The Woman from Ngarenanyuki

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Status: In Progress  |  Genre: Memoir  |  House: Footsteps, yarns and little fibs
There was a sick woman to take to hospital. It's a tough rural life!

Submitted: August 15, 2016

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Submitted: August 15, 2016

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We had built up a good relationship with the medical officer at Olkung’wado. He was keen to plant trees around his newly built clinic and although he was not a qualified doctor, he was very knowledgeable and well trusted in the village. As well he shouldered great responsibility for the health of the village people.

After a long day in the field, we stopped at a small bar for a Coke and chapati before tackling the rough road home through the Arusha National Park. During our snack, a local man asked us if we could take a sick person to the clinic at Ngongongare, which is located inside the compound of the Seventh Day Adventist Seminary. Swahili is a beautiful language and I enjoy the nuances that go with it, but it is often vague in detail and you have to follow little subtleties to pick up the exact gist. Mgonjwa is the word for sick person but it does not define the sex of the person, nor the type of sickness.

It was not unusual for us to be asked to provide lifts because the mode of transport in the area was open deck Landrovers, and they would depart only when they were full. It was late in the day, and the last Landrover had long gone; anyway the Landrovers were no place for the sick.

I agreed to take the person, and said that we would be waiting outside the bar. I did not think to ask why our friend the Medical Officer could not help the sick person. The sick person arrived, a young woman in obvious pain, and barely able to walk! She had been at the clinic and had walked the six hundred metres to where we were sitting, waiting for her!

I felt pity and shame! Had I been told of her condition, it would have been a simple matter to pick her up. I resolved to be more enquiring in future.

In retrospect, it would have been better to put her on the truck deck because there was a canopy, but instead, not knowing any different we sat her on the back seat with a friend who was comforting her. Every bump, and the road was bumpy, caused the woman to moan bravely, so I drove slowly in four wheel drive to give me better control over the rocks and respect her comfort. Somewhere along the road, I realized she was giving birth, so I mentioned it to Loti who had not realized either! He spoke the woman’s aide, who confirmed it. I sped up a little.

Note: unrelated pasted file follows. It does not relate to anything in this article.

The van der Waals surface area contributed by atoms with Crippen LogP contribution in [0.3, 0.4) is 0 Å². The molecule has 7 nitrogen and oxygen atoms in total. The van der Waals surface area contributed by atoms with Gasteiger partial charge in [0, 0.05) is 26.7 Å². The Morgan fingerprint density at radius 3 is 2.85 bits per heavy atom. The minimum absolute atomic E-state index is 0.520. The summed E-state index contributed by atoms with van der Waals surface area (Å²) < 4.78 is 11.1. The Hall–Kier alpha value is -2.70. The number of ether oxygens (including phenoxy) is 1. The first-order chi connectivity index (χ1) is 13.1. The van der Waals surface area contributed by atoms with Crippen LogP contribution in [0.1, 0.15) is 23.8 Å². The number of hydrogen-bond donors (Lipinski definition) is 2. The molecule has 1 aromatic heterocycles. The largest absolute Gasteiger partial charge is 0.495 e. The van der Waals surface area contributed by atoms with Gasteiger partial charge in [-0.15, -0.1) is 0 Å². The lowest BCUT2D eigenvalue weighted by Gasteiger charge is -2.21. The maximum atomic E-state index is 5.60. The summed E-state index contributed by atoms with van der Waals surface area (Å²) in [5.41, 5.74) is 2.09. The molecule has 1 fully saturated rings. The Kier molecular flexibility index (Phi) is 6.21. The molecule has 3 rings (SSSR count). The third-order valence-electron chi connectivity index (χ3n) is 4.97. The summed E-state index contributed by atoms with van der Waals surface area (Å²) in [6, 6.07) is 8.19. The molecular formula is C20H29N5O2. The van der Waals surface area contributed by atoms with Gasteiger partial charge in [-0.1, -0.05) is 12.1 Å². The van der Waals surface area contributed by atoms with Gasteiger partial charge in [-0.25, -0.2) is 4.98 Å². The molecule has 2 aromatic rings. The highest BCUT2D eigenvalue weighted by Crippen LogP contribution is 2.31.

The woman was in obvious distress when we helped her into the village clinic!

I then took Loti the short distance home because he lived on the other side of the compound. When I backtracked, the medical officer held up his hand for me to stop. I nearly didn’t because it was likely someone would be wanting a lift to Usa River because this was one of those days I preferred the silence of a lone drive back home. But I stopped and the man said in English, ‘I can’t do anything for this woman. She has [I can’t remember the medical term he used].’

‘What is that?’ I asked.

‘The baby’s arm is hanging out!’ he replied.

This horrified me, ‘For how long I asked?’

‘She tried to give birth at home, sometime in the morning! She needs to go into Arusha! Can you take her?’ He asked.

‘Mt. Meru hospital?’ I already knew.

The road from the clinic to the main road was much better, so I made better speed but did stop at a clean spring and asked the man to give the poor woman a drink. Once out on to the tar seal I was able to go as fast as the traffic would allow.

As we passed through Makumira, I knew Mags would be fretting, as I always liked to be home before dark, but I could not afford the time to drive up the four and a half kilometers to tell her.

The hospital is twenty-five kilometers on, but we managed good speed and time. I drove up to the hospital doors, and went inside myself to arrange for a stretcher and medical help. The staff rushed to aid the woman and treated her very well, and they told me there would be no cost because this was her first. However I left some money for the aide to buy food, as food is not supplied at the hospital.

Pensively I drove home.

The baby was lost but the woman survived. I kept contact and was able to ferry the woman and her aide back to their village, even though I thought it was far too early for the still frail young woman to face the tough environment that is her home. But who am I to say?

I never saw her again.

 


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